The current article provides a summary of biopsychosocial gender differences in alcohol use disorder (AUD), then reviews existing literature on gender differences in treatment access, retention, outcomes, and longer-term recovery. Among psychotherapies for AUD, there is support for the efficacy of providing female-specific treatment and for female-only treatment settings, but only when female-specific treatment is included. However, despite mandates from the National Institutes of Health to do so, there is little work thus far that directly compares genders on outcomes of specific psychotherapies or pharmacotherapies for AUD. Although existing research has mixed findings on sex and gender differences in overall outcomes, there are more consistent findings suggesting different mechanisms of behavior change among men and women in AUD treatment and long-term recovery. Thus, more work is needed that attends to gender and sex differences, including planning studies that are structured to examine not only gender-differentiated outcomes in treatment response but equally important, differences in treatment access and attendance as well as differences in mechanisms of change in drinking behavior.
Building Strength and Resilience during the COVID-19 Pandemic: A Focus on Parents with Substance Use Disorders and Their Children
A live webinar exploring strategies for building strength and resilience in parents with substance use disorders during this difficult time.
Presenter: Hendrée E Jones, PhD, Executive Director, UNC Horizons, Professor, Department of Obstetrics and Gynecology, University of North Carolina
Moderator: Cary Hopkins Eyles, MA, CAP
Date: 11/11/2020 at 9:00am Eastern / 2pm London
To register please email Cary Hopkins Eyles at: eylesc [at] icuddr [dot] org
Register for the next webinar in the ISSUP Expert days series:
Please join us on Friday 24th of April at 2pm (GMT) for an interview with Vivienne Evans OBE, ISSUP Board member and Chief Executive of Adfam - the UK’s national umbrella organisation for children and families affected by substance misuse. Adfam’s mission is to empower family members and carers, supporting frontline workers and influencing decision-makers to stop drug and alcohol use from threatening and ultimately destroying family relationships and wellbeing.
Recent research published by Adfam revealed that almost 1 in 3 adults in the UK have been negatively affected by the substance use of someone they know, including family members. Many families suffer in silence without access to adequate support. The harms can range from mental health problems, abuse, relationship difficulties, financial strain and isolation to many other forms of stigma.
What ways can you inform your practice to improve outcomes for families? How should you approach the provision of ongoing support for children affected by parental substance misuse? How can providers ensure families are given the necessary opportunities to recover and thrive? What strategies can you use to help families overcome stigma and find the confidence to access the support they need?
Vivienne will be helping participants to navigate these questions and more. You will learn how to offer effective support to enable families to improve their health and wellbeing, stay in work, participate in society and build and maintain positive relationships.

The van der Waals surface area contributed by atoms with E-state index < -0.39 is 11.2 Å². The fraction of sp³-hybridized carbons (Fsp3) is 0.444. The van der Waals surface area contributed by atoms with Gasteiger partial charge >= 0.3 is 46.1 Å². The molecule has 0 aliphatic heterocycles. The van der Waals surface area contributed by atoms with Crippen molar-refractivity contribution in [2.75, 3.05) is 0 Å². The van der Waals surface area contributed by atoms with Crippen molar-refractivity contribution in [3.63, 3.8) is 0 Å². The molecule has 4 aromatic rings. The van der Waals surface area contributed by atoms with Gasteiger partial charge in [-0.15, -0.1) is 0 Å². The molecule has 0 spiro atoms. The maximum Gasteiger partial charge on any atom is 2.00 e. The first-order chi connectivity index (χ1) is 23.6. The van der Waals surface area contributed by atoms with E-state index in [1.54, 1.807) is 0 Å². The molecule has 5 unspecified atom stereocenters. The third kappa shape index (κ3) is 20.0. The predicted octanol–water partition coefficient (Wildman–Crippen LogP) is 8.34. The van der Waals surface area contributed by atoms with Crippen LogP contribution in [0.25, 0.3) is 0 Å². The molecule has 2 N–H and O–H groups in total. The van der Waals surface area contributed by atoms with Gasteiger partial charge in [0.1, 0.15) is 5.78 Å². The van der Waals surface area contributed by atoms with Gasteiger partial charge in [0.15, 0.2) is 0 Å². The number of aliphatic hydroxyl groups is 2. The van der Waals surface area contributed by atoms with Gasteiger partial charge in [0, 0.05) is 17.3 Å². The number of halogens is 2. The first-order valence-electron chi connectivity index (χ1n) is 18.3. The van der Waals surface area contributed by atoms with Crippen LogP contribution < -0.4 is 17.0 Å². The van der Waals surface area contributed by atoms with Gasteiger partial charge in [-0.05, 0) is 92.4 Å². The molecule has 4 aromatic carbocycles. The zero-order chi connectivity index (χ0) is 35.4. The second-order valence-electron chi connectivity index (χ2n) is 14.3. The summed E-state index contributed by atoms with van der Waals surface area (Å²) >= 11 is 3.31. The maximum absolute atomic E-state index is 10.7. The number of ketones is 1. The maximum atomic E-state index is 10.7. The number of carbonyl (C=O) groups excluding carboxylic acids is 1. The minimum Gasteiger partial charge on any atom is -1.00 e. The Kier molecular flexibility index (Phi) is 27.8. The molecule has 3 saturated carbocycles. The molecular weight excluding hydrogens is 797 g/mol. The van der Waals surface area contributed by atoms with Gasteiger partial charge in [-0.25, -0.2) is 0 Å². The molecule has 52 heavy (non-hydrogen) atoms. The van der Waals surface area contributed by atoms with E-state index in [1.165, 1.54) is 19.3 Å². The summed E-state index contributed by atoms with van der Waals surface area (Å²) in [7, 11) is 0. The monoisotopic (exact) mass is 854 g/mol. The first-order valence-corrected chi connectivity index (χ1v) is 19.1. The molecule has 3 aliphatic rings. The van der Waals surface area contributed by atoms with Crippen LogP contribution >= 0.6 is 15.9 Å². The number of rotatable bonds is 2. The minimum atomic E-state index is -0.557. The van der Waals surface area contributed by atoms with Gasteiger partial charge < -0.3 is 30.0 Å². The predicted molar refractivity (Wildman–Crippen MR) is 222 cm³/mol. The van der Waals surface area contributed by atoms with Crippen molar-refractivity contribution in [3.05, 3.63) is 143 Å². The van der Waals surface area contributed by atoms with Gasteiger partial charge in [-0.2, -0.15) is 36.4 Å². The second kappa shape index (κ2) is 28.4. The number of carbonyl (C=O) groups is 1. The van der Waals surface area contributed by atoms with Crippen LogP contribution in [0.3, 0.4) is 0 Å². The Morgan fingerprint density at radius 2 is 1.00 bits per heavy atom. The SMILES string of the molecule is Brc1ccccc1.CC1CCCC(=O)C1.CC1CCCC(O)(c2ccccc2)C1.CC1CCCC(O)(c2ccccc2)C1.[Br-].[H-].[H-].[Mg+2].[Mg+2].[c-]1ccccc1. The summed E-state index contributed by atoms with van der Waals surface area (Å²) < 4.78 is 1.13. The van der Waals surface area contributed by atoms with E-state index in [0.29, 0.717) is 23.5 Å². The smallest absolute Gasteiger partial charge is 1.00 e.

Vivienne Evans OBE is the Chief Executive of Adfam and has extensive background experience in drug and alcohol education, prevention and working with young people. She is a former member of the Advisory Council on the Misuse of Drugs (ACMD) and chaired its working group on the implementation of Hidden Harm. She also chaired the Drug Sector Skills Consortium, funded by the Department of Health, from 2012 until its conclusion in 2015. For more information about ADFAM and its work with families and professionals, visit: https://adfam.org.uk/
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Step 1: Register
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This guide assists providers in offering treatment to women living with substance use disorders. It reviews gender-specific research and best practices, such as common patterns of initial use and specific treatment issues and strategies.
Learn why integrating NCD care with reproductive & maternal health services is crucial in responding to the global issue of women and NCDs
Time: May 29, 1pm BST.
Based on recent research, Glasgow Caledonian University, Strathclyde University, SHAAP and Glasgow Centre for Population Health, have produced infographics to tackle stereotypes about men, women and drinking in Scotland.
The infographics highlight the role of societal norms, the media and the alcohol industry in perpetuating these stereotypes and call on policymakers, researchers and alcohol services to monitor and report outcomes by gender.
The Inspire Freedom Campaign – Together for women and girls – every 25th is IOGT International’s flagship community campaign to promote the rights of girls and women and to end gender-based violence, by preventing alcohol violence.
The campaign hopes to inspire freedom through local actions which are carried out as part of the global movement of IOGT International – from Reykjavik to New Delhi, to Nairobi, Mexico City and Bangkok.
IOGT International have created a Comunity Action Guide to Inspire Freedom which provides a clockwork of activities – different actions that drive and support each other like cogwheels. It offers all participants opportunities to combine them as they see fit.
Click here to view the facts and get involved and raise awareness within your community!